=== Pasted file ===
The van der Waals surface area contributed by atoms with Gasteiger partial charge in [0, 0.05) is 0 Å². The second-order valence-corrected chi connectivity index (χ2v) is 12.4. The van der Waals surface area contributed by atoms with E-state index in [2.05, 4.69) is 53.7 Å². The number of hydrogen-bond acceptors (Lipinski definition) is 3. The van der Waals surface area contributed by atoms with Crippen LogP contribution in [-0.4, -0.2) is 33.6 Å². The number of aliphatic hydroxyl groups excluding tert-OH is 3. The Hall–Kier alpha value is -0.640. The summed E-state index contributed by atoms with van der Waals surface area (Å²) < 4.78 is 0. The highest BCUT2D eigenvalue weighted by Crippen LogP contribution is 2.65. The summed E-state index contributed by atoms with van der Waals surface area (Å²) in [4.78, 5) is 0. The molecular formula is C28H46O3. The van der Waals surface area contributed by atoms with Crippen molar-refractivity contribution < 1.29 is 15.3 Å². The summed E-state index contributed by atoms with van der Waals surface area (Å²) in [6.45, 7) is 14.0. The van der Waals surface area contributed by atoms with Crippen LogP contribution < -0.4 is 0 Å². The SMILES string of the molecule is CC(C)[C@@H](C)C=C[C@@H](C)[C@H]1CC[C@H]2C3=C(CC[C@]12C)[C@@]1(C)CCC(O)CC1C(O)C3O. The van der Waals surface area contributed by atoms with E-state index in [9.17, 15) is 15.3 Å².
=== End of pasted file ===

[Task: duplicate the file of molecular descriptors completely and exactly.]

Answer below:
The van der Waals surface area contributed by atoms with Gasteiger partial charge in [0, 0.05) is 0 Å². The second-order valence-corrected chi connectivity index (χ2v) is 12.4. The van der Waals surface area contributed by atoms with E-state index in [2.05, 4.69) is 53.7 Å². The number of hydrogen-bond acceptors (Lipinski definition) is 3. The van der Waals surface area contributed by atoms with Crippen LogP contribution in [-0.4, -0.2) is 33.6 Å². The number of aliphatic hydroxyl groups excluding tert-OH is 3. The Hall–Kier alpha value is -0.640. The summed E-state index contributed by atoms with van der Waals surface area (Å²) < 4.78 is 0. The highest BCUT2D eigenvalue weighted by Crippen LogP contribution is 2.65. The summed E-state index contributed by atoms with van der Waals surface area (Å²) in [4.78, 5) is 0. The molecular formula is C28H46O3. The van der Waals surface area contributed by atoms with Crippen molar-refractivity contribution < 1.29 is 15.3 Å². The summed E-state index contributed by atoms with van der Waals surface area (Å²) in [6.45, 7) is 14.0. The van der Waals surface area contributed by atoms with Crippen LogP contribution < -0.4 is 0 Å². The SMILES string of the molecule is CC(C)[C@@H](C)C=C[C@@H](C)[C@H]1CC[C@H]2C3=C(CC[C@]12C)[C@@]1(C)CCC(O)CC1C(O)C3O. The van der Waals surface area contributed by atoms with E-state index in [9.17, 15) is 15.3 Å².